Class Pass


Advice for Those Attempting to Scale Life's Golden Walls

By Anthony Rhodes

Having the ability to create wealth can be quite empowering. So much, in fact, that many financial advisors set account minimums for their services, so as to ensure ample compensation for the highly prized expertise for which they provide. The creation of this golden wall can have astounding psychological effects. Consumers have been conditioned to equate prices with levels of quality, so establishing a barrier to entry taps into their tribal desires to become, or remain associated within the membership of a particular social class, one which separates them from the ordinary riffraff who couldn't afford to hire such elevated levels of professionalism. 

This conditioning is not lost on the advisors themselves, and in some cases, is even used to their advantage. Being granted entry into the club of the elite can be the prize within itself to some, and the questions of performance relegated to secondary status, lest membership within such circles become immediately revoked.

This can become particularly worrisome for those individuals not normally accustomed to these Wall Street traditions, and having to navigate this minefield without prior understanding of its terrain. Low to middle class individuals who immediately come into large sums of money, may logically seek to hire advisors from the largest firms to handle their financial affairs, only to painfully discover that their fortunes will never afford them the access which is absolutely reserved for the financial elite.

Green Can't Make Your Blood Blue

Traditional Wall Street firms have a long legacy of providing services to the upper crust of society. These relationships have been established and cultivated over decades, and form the very foundation under which the company's great successes have been built upon. Underscoring this reality would be a tremendous error, and one which is often made by those unaware of its lineage or history. Some advisors within these firms may be more than happy to open accounts with outsiders who meet the monetary requirements which their status demands, but will often stop short of providing them with the perks and benefits which their legacy clients have come to expect, and dutifully receive.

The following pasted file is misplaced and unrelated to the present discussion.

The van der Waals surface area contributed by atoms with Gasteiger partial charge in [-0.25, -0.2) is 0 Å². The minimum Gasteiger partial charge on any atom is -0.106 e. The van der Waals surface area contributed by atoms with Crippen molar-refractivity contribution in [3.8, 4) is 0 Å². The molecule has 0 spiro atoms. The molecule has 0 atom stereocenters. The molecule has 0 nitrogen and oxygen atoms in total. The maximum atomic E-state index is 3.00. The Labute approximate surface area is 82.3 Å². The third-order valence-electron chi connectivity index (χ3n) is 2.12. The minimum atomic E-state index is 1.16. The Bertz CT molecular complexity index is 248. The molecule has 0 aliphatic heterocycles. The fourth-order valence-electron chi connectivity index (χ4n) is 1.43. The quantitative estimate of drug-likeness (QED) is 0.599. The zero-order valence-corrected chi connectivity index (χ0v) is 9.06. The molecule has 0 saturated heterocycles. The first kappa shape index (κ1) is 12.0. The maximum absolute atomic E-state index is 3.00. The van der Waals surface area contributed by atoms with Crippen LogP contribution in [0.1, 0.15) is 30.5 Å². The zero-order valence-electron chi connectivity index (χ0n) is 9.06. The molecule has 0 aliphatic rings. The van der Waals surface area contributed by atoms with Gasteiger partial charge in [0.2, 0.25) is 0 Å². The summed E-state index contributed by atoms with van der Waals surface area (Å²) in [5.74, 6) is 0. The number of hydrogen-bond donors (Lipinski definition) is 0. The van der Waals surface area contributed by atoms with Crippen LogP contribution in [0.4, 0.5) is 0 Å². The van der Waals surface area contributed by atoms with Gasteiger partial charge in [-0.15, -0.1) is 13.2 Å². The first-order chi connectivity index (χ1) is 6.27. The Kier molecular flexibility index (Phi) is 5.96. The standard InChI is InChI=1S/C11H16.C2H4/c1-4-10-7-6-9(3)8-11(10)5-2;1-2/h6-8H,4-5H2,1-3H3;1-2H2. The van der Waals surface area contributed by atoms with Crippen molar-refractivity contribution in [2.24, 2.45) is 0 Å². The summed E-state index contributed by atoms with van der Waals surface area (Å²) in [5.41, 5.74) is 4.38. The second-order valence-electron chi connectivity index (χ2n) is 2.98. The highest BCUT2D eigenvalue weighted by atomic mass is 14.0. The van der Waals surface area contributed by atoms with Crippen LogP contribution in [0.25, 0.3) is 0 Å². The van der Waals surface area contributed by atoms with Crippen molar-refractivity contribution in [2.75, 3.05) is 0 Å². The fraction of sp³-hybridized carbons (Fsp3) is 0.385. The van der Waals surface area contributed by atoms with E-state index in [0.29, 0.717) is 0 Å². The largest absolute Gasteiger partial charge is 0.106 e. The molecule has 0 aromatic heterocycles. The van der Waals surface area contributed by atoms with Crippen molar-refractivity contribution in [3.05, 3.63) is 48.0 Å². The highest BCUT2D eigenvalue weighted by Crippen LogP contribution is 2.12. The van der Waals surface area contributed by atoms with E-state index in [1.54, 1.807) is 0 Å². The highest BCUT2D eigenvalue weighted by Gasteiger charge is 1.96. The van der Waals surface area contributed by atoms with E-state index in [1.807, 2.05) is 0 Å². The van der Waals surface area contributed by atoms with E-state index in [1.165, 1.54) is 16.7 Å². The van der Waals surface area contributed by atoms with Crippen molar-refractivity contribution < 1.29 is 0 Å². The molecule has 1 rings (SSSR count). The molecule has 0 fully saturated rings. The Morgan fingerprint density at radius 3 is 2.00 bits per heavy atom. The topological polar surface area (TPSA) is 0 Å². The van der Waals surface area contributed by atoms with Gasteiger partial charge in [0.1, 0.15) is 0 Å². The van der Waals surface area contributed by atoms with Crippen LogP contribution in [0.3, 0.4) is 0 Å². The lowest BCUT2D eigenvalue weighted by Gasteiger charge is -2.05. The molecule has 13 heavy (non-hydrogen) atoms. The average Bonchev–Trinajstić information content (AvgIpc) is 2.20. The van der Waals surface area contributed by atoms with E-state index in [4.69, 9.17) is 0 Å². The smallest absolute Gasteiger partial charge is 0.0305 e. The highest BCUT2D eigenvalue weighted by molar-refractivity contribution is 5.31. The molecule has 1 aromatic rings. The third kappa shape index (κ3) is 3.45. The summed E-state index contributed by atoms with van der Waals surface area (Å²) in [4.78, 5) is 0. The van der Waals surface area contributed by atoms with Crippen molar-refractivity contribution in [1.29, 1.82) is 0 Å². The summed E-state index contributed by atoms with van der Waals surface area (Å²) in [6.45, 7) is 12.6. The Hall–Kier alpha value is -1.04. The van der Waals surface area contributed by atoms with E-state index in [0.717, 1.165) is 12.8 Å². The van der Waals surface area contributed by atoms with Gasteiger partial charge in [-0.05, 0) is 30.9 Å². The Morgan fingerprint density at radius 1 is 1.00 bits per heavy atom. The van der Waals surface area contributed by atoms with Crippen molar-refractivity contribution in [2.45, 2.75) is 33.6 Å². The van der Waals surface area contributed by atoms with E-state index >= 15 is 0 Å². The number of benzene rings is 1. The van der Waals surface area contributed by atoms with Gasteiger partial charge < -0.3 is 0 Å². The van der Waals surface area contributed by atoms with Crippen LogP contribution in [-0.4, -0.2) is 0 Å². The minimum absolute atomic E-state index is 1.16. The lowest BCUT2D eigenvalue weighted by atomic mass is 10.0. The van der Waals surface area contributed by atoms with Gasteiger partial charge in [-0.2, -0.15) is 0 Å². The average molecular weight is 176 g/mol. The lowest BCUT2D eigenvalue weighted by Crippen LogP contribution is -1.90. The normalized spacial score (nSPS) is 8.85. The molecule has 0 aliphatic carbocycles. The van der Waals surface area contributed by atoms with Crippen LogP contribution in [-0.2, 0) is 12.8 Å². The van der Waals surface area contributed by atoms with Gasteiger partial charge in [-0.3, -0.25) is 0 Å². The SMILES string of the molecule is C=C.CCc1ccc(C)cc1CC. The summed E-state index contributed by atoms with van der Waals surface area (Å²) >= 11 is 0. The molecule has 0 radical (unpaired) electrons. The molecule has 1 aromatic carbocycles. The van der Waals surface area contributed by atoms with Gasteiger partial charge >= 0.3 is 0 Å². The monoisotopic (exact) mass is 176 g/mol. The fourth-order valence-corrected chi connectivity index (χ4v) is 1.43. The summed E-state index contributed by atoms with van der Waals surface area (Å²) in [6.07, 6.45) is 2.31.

That New Money Smell

Birds of a feather flock together, and those without such plumage are immediately recognized. This is never more true than at prestigious Wall Street firms. Advisors and clients within these hallowed halls generally share similar backgrounds and social circles, and these connections foster the friendships and relationships which serve to cement the hierarchical pecking order whenever IPO's and other company offerings are disseminated. An outsider being granted positioning within this system is highly unlikely, regardless of the capital which he or she brings to the firm. One may receive a round lot (100 shares) or so of a prized IPO, but the lion's portion of these shares will generally be reserved for those to whom the firm has established, long-standing relationships.

Demanding prices for one's services is not at issue regarding this post. As a staunch capitalist myself, I would never begrudge an individual of his or her rights to profit off of their expertise, and to willingly set such fees in amounts which one's clients are willing to pay for them. It is, in the end, yet another cautionary tale of class, and how its influence can effect our decision making, and exploit our cravings to seek acceptance from those whom we feel represents an ideal image of who and what we'd like to be. Even if that representation conceals an ugly reality which remains just hidden from view.

(Anthony Rhodes is the President and owner of wealth management firm The Planning Perspective Do not reproduce without permission.)